Do you remember the time you were on an Agile team, and the various members were going on and on about “Agile this” and “Agile that” and celebrating having the perfect velocity and perfect process? And you were so excited to start every day because you were so confident in what everyone was doing – until it sunk in that “Nope, I don’t think I got this, because I don’t think they got this either?”
We’ve all been there. So, what do you do? In some cases, you hope for the best. In others, you try to inject a set of best Agile practices which will work for that team. The best case is both: remain hopeful and move from “Not Agile” to “Agile”.
As the changes begin, focus on three things to ensure where and how best to inject best Agile practices:
1) Assess the ‘openness’ of the current project team towards adopting best practices, or if you need to take baby steps, better practices
2) Identify what current problem areas are in need of improvement
3) Assess what the improvements should/could look like
Within the finer points of this structure, the project is guaranteed to improve.
Let’s talk about each a bit more.
1) Assess the “openness” of the current project team.
If you have project team members that are not as aware of the non-compliance of the project to true Agile practices, then the openness aspect becomes a bit challenging. Some team members have never been trained in how Agile is supposed to work, others know but may not like the rapid delivery and levels of accountability that come with Agile. If people are closed-minded in their approach and willingness to change, the change may need to come in the staffing itself. On a recent testing project at SPR, the client’s development team and SPR’s testers were challenged to become a lot more direct and one-on-one in communication. Developers and testers were made aware of what is expected in Agile communication and had a strong desire to implement more compliant practices, little by little, piece by piece, in hopes that in time a full conversion would occur. You gotta start somewhere.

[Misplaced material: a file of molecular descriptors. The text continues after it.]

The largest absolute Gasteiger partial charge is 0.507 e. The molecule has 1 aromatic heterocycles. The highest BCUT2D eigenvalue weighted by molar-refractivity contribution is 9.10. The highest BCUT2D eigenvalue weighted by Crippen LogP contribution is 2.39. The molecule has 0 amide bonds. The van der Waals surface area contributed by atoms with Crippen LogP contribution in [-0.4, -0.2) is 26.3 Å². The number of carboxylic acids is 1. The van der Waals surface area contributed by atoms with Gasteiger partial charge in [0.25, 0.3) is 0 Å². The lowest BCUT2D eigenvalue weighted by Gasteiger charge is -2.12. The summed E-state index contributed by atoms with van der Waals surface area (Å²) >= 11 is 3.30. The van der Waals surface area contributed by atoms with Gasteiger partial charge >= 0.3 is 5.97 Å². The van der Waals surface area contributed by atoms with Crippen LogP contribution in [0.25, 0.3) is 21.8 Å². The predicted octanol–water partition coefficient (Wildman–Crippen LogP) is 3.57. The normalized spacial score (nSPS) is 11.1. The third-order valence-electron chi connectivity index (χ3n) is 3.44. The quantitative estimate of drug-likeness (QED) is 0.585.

2) Identify what current practices are in need for improvement.
Project teams may believe and feel that they are practicing Agile when in reality it’s “Agile-like”, at best. For instance, the milestones and deliverables of each Sprint are key to Agile methodology. Development is quick and specific, Testing is thorough and deliberate, and the resulting product can be successfully released to Production, all within no more than a 2-week window. Anything more than that is Agile-like (sometimes also known as Agile-fall…get it?). If your team is truly looking to adjust, then in-depth strategy and planning is necessary to identify the quick and dirty areas to focus development on, and to allow sufficient testing to occur. If you can’t have testing as part of your “definition of Done,” then the content planned for the Sprint needs to change.
3) Assess what those ‘need for improvements’ are and should/ could look like.
Once aspects of the current process are identified as ‘needing improvement’ then work closely with all team members to see it come to fruition. Remember, transition is a work in progress. Everyone should have input, and everyone should be responsible for changing. On the previously referenced project, small change made all the difference in the world, starting with Sprint planning meetings occurring with everyone on the team (developers, testers, etc.; not just leadership). The simple idea of design documentation, to clearly identify and map out what should happen within the product, gave new depth to user stories. And let’s not forget the concept of reviewed and approved acceptance criteria, giving the testing team a simple target that truly makes a world of difference.
This is not to say that these ideas are the be-all and end-all to working with a project team to assist in Agile best practices transitions. However, they are almost assured to be a great start to helping things move toward a more successful work flow and maybe, just maybe, we’ll truly see the light at the end of the Agile tunnel. There’s always hope.